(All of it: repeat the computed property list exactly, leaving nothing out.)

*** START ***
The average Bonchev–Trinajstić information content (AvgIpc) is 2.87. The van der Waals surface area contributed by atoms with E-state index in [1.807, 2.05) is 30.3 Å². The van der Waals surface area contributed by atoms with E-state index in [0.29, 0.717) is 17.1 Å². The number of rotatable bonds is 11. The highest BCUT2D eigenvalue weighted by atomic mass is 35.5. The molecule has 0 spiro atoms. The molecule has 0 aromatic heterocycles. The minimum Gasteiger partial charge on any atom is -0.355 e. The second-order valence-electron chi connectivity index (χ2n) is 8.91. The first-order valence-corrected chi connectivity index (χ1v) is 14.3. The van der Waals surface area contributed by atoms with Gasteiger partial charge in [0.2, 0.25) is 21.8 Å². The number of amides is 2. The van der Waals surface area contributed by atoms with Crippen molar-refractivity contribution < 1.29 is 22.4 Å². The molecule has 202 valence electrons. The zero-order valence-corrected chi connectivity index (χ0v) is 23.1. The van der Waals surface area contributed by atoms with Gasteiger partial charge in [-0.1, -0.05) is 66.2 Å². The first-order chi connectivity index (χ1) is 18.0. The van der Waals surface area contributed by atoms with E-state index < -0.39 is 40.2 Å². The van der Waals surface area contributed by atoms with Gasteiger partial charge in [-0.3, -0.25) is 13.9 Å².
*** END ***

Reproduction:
The average Bonchev–Trinajstić information content (AvgIpc) is 2.87. The van der Waals surface area contributed by atoms with E-state index in [1.807, 2.05) is 30.3 Å². The van der Waals surface area contributed by atoms with E-state index in [0.29, 0.717) is 17.1 Å². The number of rotatable bonds is 11. The highest BCUT2D eigenvalue weighted by atomic mass is 35.5. The molecule has 0 spiro atoms. The molecule has 0 aromatic heterocycles. The minimum Gasteiger partial charge on any atom is -0.355 e. The second-order valence-electron chi connectivity index (χ2n) is 8.91. The first-order valence-corrected chi connectivity index (χ1v) is 14.3. The van der Waals surface area contributed by atoms with Gasteiger partial charge in [0.2, 0.25) is 21.8 Å². The number of amides is 2. The van der Waals surface area contributed by atoms with Crippen molar-refractivity contribution < 1.29 is 22.4 Å². The molecule has 202 valence electrons. The zero-order valence-corrected chi connectivity index (χ0v) is 23.1. The van der Waals surface area contributed by atoms with Gasteiger partial charge in [-0.1, -0.05) is 66.2 Å². The first-order chi connectivity index (χ1) is 18.0. The van der Waals surface area contributed by atoms with E-state index < -0.39 is 40.2 Å². The van der Waals surface area contributed by atoms with Gasteiger partial charge in [-0.3, -0.25) is 13.9 Å².